Cinnamon is one of mankind’s oldest and most venerated spices, contributing sweetness, savor, and spice to food and drink for millennia.  Unlike nutmeg, which is derived from seeds, or ginger, which is a root, cinnamon is produced by harvesting and drying the bark of Cinnamomum trees.  The final product are savory brown strips of bark (perfect for stirring apple cider!), which are often pulverized to make the ground cinnamon common to our pantries and spice racks.

As with many of Jahmu PBC’s principle ingredients, cinnamon has evolved from its status as a  rare trade commodity worth many times its weight in gold to an everyday ingredient.  Once, cinnamon was a gift fit for kings and gods; in Greek legend the mythical phoenix built its nest from cinnamon bark.  As with so many other once-rare spices, globalization ensured that cinnamon eventually spread to every corner of the world.  Today, more than 30,000 tons of cinnamon are produced each year (primarily in Indonesia and China).   



Not all cinnamon is created equal, however.  There is a subtype of cinnamon called ceylon cinnamon (also Cinnamomum Verum, or “true cinnamon”) that is primarily produced in Sri Lanka and makes up roughly ⅓ of the world’s annual supply.  This makes ceylon about five times more expensive and far less commonplace than standard (or “cassia”) cinnamon.  

Despite the added cost, Jahmu PBC exclusively uses ceylon cinnamon in its recipes, and for good reason; cassia cinnamon is known to contain coumarin, a toxin banned in the EU because it can cause liver damage if consumed in high quantities.  While one would have to eat a lot of cinnamon for liver damage to occur, going with ceylon was a no-brainer for us given that Jahmu is intended as a daily elixir.  Ceylon cinnamon not only lacks coumarin; it also contains more eugenol (cinnamon’s essential oil) than its counterpart- this chemical is believed to have positive antimicrobial and fungicidal benefits.  There are other pertinent differences between ceylon and cassia cinnamon: cassia has a much stronger, more pungent taste profile, while ceylon’s taste is lighter, with notes of sweetness and citrus.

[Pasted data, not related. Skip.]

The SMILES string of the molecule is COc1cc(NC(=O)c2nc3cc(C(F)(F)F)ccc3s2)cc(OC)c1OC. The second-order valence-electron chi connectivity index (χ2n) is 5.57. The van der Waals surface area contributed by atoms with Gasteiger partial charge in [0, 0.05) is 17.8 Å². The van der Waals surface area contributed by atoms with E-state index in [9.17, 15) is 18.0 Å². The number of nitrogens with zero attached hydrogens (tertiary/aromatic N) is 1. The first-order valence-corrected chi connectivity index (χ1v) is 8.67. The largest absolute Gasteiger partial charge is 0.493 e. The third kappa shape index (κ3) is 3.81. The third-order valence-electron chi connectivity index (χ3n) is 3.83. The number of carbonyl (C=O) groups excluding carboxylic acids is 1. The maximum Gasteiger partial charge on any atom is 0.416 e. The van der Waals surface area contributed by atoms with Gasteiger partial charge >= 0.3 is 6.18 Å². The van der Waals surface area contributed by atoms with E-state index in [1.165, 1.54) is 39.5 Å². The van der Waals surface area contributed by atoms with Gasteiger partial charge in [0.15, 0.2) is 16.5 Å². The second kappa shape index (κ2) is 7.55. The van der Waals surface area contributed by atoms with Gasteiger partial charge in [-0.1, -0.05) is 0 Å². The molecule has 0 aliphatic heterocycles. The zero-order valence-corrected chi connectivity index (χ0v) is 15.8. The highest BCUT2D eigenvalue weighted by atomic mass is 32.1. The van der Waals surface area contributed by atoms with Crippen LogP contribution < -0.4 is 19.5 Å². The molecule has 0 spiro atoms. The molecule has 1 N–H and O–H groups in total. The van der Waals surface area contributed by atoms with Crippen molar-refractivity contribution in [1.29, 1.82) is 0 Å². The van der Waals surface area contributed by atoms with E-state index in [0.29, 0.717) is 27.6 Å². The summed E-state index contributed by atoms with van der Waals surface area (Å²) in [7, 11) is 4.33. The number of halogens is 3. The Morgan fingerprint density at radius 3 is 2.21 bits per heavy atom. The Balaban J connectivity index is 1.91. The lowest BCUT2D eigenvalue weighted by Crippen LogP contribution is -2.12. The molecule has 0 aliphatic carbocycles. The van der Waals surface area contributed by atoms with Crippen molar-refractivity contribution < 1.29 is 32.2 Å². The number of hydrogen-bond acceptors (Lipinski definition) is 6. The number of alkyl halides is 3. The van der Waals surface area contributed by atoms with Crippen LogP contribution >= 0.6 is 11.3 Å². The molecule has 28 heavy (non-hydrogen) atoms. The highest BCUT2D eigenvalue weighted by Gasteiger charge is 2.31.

Although cinnamon is classically used in a variety of international cuisines, recent studies have shown that regular cinnamon consumption may be effective in regulating blood glucose levels and cholesterol, both very important factors in controlling type 2 diabetes.  Pair this with ceylon cinnamon’s antioxidant and fungicidal properties and cinnamon ends up as a key player in the suite of holistic spices that make up our Jahmu recipes.

http://www.ncbi.nlm.nih.gov/pubmed/26475130 (cinnamon’s glycaemic effects)